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Thread: Could 'Oumuamua be an extraterrestrial solar sail?

  1. #31
    I read an article somewhere that talked about a new telescope coming in 2022 (iirc?) that would be able to better get more info on Oumuamua. Anyone know more about that?

  2. #32
    Originally Posted by Zak Gordon View Post (Source)
    I read an article somewhere that talked about a new telescope coming in 2022 (iirc?) that would be able to better get more info on Oumuamua. Anyone know more about that?
    I think the James Webb space telescope is probably going to come online in 2022, I don't think the LSST which is referenced in the artechnica article is relevant to further investigation of 'Oumuamua itself, it is due first light sooner than that and is a survey telescope specifically designed to have a large field-of-view (hence the name Large Synoptic Survey Telescope).

    In the arstechnica interview the astronomer was pointing out that the LSST is much more capable / sensitive than the Pan-STARRS and so would have a greater probability of detecting similar objects / phenomena to 'Oumuamua.

    "Avi: {Avi Loeb} Exactly so the sensitivity of the telescope allows LSST to see smaller things. As a result it would see even more things and the question is to how many more objects that are interstellar it could find depends on the distribution of sizes. Those objects that we don't know it for sure but it will definitely be oldest of magnitude thousands or more, millions depending on the size distribution and that would open a completely new window into the origin of these objects because we will have a whole collection and perhaps even a small minority of those that look peculiar would be of great interesting."

  3. #33
    well it might be still interesting, imagine what would happen when voyager reaches another system with intelligent life. Would it already be covered in ice and rubbish so thick they would see it as a regular comet? If it passes such a systems star would it just emit gas like an usual comet?
    What if possibly other such objects passed us bu we never figure out it had an artificial object in itself?

  4. #34
    Most of the responses here remind of the times where as inhabitants of some hard to reach areas that have yet to see outsiders, think they are "GODS" of some sort when they do.

    An asteroid having a different shape than anything we've ever seen in our short history of observing asteroids and we think it's an alien device. I once found a rock that had a simular shape which is unlike any and all rocks I'd ever come across. And wrote it off as a rock perhaps I had come across any and all posibilites of rock formation before.

  5. #35
    Originally Posted by Cmdr Nemo LXXI View Post (Source)
    Most of the responses here remind of the times where as inhabitants of some hard to reach areas that have yet to see outsiders, think they are "GODS" of some sort when they do.

    An asteroid having a different shape than anything we've ever seen in our short history of observing asteroids and we think it's an alien device. I once found a rock that had a simular shape which is unlike any and all rocks I'd ever come across. And wrote it off as a rock perhaps I had come across any and all posibilites of rock formation before.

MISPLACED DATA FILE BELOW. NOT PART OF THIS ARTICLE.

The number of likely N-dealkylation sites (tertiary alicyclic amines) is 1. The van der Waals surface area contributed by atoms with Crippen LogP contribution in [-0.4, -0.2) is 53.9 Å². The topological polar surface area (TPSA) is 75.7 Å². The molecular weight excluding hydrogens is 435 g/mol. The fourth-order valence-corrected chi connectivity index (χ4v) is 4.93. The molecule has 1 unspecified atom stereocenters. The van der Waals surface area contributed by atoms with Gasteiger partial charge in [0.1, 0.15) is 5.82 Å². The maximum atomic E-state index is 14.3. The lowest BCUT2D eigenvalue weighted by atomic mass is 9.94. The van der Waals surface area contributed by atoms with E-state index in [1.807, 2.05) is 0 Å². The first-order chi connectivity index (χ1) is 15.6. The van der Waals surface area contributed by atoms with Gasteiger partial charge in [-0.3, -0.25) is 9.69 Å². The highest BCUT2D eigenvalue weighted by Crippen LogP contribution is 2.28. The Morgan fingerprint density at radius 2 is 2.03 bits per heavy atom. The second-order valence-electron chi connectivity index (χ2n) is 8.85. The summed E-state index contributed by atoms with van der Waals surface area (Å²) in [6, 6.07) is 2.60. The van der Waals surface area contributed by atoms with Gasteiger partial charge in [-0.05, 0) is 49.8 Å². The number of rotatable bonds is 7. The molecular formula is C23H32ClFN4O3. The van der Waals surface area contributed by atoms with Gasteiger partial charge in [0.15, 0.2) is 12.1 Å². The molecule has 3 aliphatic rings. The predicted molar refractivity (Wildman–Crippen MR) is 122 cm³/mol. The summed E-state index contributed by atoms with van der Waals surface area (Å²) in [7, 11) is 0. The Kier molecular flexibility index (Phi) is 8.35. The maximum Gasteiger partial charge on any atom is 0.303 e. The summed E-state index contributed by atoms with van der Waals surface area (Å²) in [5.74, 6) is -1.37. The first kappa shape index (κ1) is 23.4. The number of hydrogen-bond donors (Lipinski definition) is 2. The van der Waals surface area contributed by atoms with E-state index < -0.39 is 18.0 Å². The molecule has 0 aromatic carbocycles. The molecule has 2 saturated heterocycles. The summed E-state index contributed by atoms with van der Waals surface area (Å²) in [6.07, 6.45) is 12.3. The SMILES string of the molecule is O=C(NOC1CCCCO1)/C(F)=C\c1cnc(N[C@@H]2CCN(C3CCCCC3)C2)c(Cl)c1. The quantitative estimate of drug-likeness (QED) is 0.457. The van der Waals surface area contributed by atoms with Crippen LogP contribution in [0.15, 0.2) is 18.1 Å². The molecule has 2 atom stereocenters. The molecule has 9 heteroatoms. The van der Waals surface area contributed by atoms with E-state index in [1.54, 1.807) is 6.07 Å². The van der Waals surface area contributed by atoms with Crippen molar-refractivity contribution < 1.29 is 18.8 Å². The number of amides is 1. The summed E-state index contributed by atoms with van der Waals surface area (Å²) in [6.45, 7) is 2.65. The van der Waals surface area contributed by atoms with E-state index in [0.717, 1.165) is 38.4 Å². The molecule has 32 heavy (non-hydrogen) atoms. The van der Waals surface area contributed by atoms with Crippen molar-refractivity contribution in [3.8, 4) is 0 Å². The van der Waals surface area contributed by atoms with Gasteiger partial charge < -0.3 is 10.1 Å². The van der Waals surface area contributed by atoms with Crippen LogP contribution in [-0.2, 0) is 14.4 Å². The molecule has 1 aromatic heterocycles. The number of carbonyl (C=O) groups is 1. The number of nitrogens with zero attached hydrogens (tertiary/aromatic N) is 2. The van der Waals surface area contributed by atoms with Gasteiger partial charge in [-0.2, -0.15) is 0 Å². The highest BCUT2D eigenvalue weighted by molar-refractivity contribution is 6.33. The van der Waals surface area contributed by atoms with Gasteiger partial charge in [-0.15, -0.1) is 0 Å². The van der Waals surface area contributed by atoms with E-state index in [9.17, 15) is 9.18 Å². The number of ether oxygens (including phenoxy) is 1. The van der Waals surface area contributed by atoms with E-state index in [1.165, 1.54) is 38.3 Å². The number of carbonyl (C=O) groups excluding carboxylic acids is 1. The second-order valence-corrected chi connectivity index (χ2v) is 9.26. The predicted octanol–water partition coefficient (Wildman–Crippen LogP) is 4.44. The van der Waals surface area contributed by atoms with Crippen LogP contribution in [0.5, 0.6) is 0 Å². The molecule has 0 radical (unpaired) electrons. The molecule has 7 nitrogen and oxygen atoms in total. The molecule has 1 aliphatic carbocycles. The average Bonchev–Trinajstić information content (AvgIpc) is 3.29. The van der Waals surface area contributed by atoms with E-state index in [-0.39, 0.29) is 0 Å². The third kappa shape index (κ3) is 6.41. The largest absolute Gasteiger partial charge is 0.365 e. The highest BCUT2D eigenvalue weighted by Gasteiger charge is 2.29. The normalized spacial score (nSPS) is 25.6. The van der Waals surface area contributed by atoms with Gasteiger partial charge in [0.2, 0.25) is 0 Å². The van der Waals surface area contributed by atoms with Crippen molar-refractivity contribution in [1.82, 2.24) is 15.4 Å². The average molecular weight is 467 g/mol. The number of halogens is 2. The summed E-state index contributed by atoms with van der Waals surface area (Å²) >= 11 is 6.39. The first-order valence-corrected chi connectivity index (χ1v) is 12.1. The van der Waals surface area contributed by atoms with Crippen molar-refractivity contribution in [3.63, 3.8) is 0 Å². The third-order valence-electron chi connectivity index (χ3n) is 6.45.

Perhaps if you bothered to find out what was being discussed you would make less of a knee-jerk post. (I would describe it differently but I don't want an infraction.)

    The discussion was started because of a published study discussing the observation that 'Oumuamua was accelerating as it left the solar system.

    "Could Solar Radiation Pressure Explain 'Oumuamua's Peculiar Acceleration?," which recently appeared online – was conducted by Shmuel Bialy and Prof. Abraham Loeb. Whereas Bialy is a postdoctoral researcher at the CfA's Institute for Theory and Computation (ITC), Prof. Loeb is the director of the ITC, the Frank B. Baird Jr. Professor of Science at Harvard University, and the head chair of the Breakthrough Starshot Advisory Committee.


    I think perhaps you should go back to examining your rocks.

  6. #36
    Originally Posted by Para Handy View Post (Source)
    I think the James Webb space telescope is probably going to come online in 2022, I don't think the LSST which is referenced in the artechnica article is relevant to further investigation of 'Oumuamua itself, it is due first light sooner than that and is a survey telescope specifically designed to have a large field-of-view (hence the name Large Synoptic Survey Telescope).

    In the arstechnica interview the astronomer was pointing out that the LSST is much more capable / sensitive than the Pan-STARRS and so would have a greater probability of detecting similar objects / phenomena to 'Oumuamua.

    "Avi: {Avi Loeb} Exactly so the sensitivity of the telescope allows LSST to see smaller things. As a result it would see even more things and the question is to how many more objects that are interstellar it could find depends on the distribution of sizes. Those objects that we don't know it for sure but it will definitely be oldest of magnitude thousands or more, millions depending on the size distribution and that would open a completely new window into the origin of these objects because we will have a whole collection and perhaps even a small minority of those that look peculiar would be of great interesting."
    Yeah it could have been the James Webb. Thanks

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